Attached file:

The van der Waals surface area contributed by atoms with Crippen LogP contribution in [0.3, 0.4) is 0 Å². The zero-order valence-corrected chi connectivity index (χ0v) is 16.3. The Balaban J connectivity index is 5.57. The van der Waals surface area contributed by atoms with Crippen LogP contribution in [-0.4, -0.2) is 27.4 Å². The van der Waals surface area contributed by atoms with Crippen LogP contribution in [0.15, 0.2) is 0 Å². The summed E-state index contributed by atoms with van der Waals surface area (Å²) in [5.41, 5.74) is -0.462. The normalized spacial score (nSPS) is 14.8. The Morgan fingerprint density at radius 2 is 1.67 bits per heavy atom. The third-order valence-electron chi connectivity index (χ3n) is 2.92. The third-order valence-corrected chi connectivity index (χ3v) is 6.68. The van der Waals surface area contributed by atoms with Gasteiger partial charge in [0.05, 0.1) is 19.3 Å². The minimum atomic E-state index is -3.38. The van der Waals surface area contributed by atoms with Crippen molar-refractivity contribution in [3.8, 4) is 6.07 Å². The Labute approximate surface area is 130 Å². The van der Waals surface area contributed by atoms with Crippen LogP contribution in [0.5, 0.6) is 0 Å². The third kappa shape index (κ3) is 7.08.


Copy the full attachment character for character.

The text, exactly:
The van der Waals surface area contributed by atoms with Crippen LogP contribution in [0.3, 0.4) is 0 Å². The zero-order valence-corrected chi connectivity index (χ0v) is 16.3. The Balaban J connectivity index is 5.57. The van der Waals surface area contributed by atoms with Crippen LogP contribution in [-0.4, -0.2) is 27.4 Å². The van der Waals surface area contributed by atoms with Crippen LogP contribution in [0.15, 0.2) is 0 Å². The summed E-state index contributed by atoms with van der Waals surface area (Å²) in [5.41, 5.74) is -0.462. The normalized spacial score (nSPS) is 14.8. The Morgan fingerprint density at radius 2 is 1.67 bits per heavy atom. The third-order valence-electron chi connectivity index (χ3n) is 2.92. The third-order valence-corrected chi connectivity index (χ3v) is 6.68. The van der Waals surface area contributed by atoms with Gasteiger partial charge in [0.05, 0.1) is 19.3 Å². The minimum atomic E-state index is -3.38. The van der Waals surface area contributed by atoms with Crippen molar-refractivity contribution in [3.8, 4) is 6.07 Å². The Labute approximate surface area is 130 Å². The van der Waals surface area contributed by atoms with Crippen LogP contribution in [0.5, 0.6) is 0 Å². The third kappa shape index (κ3) is 7.08.